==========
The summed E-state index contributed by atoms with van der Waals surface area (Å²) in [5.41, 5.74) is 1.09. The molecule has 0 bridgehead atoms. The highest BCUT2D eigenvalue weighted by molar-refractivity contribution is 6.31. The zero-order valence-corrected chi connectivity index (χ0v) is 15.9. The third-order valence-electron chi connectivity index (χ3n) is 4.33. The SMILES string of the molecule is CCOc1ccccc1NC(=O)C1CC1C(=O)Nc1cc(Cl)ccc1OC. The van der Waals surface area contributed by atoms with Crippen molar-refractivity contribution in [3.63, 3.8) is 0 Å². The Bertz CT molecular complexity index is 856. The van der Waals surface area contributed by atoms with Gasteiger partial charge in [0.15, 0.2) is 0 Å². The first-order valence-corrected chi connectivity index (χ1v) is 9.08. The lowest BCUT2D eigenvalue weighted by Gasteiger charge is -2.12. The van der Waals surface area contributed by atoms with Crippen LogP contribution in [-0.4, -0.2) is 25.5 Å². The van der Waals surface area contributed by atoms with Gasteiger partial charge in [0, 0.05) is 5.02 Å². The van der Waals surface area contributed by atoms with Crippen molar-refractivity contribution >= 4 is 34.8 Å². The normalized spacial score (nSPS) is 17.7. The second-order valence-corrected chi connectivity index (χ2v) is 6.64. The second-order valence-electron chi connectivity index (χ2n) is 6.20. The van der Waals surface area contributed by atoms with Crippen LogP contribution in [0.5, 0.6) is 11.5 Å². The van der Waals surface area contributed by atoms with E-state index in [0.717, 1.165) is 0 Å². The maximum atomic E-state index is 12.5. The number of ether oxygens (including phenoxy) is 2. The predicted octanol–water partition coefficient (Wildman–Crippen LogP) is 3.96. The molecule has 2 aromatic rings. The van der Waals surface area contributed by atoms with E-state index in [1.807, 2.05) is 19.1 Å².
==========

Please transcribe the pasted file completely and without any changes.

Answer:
The summed E-state index contributed by atoms with van der Waals surface area (Å²) in [5.41, 5.74) is 1.09. The molecule has 0 bridgehead atoms. The highest BCUT2D eigenvalue weighted by molar-refractivity contribution is 6.31. The zero-order valence-corrected chi connectivity index (χ0v) is 15.9. The third-order valence-electron chi connectivity index (χ3n) is 4.33. The SMILES string of the molecule is CCOc1ccccc1NC(=O)C1CC1C(=O)Nc1cc(Cl)ccc1OC. The van der Waals surface area contributed by atoms with Crippen molar-refractivity contribution in [3.63, 3.8) is 0 Å². The Bertz CT molecular complexity index is 856. The van der Waals surface area contributed by atoms with Gasteiger partial charge in [0.15, 0.2) is 0 Å². The first-order valence-corrected chi connectivity index (χ1v) is 9.08. The lowest BCUT2D eigenvalue weighted by Gasteiger charge is -2.12. The van der Waals surface area contributed by atoms with Crippen LogP contribution in [-0.4, -0.2) is 25.5 Å². The van der Waals surface area contributed by atoms with Gasteiger partial charge in [0, 0.05) is 5.02 Å². The van der Waals surface area contributed by atoms with Crippen molar-refractivity contribution >= 4 is 34.8 Å². The normalized spacial score (nSPS) is 17.7. The second-order valence-corrected chi connectivity index (χ2v) is 6.64. The second-order valence-electron chi connectivity index (χ2n) is 6.20. The van der Waals surface area contributed by atoms with Crippen LogP contribution in [0.5, 0.6) is 11.5 Å². The van der Waals surface area contributed by atoms with E-state index in [0.717, 1.165) is 0 Å². The maximum atomic E-state index is 12.5. The number of ether oxygens (including phenoxy) is 2. The predicted octanol–water partition coefficient (Wildman–Crippen LogP) is 3.96. The molecule has 2 aromatic rings. The van der Waals surface area contributed by atoms with E-state index in [1.807, 2.05) is 19.1 Å².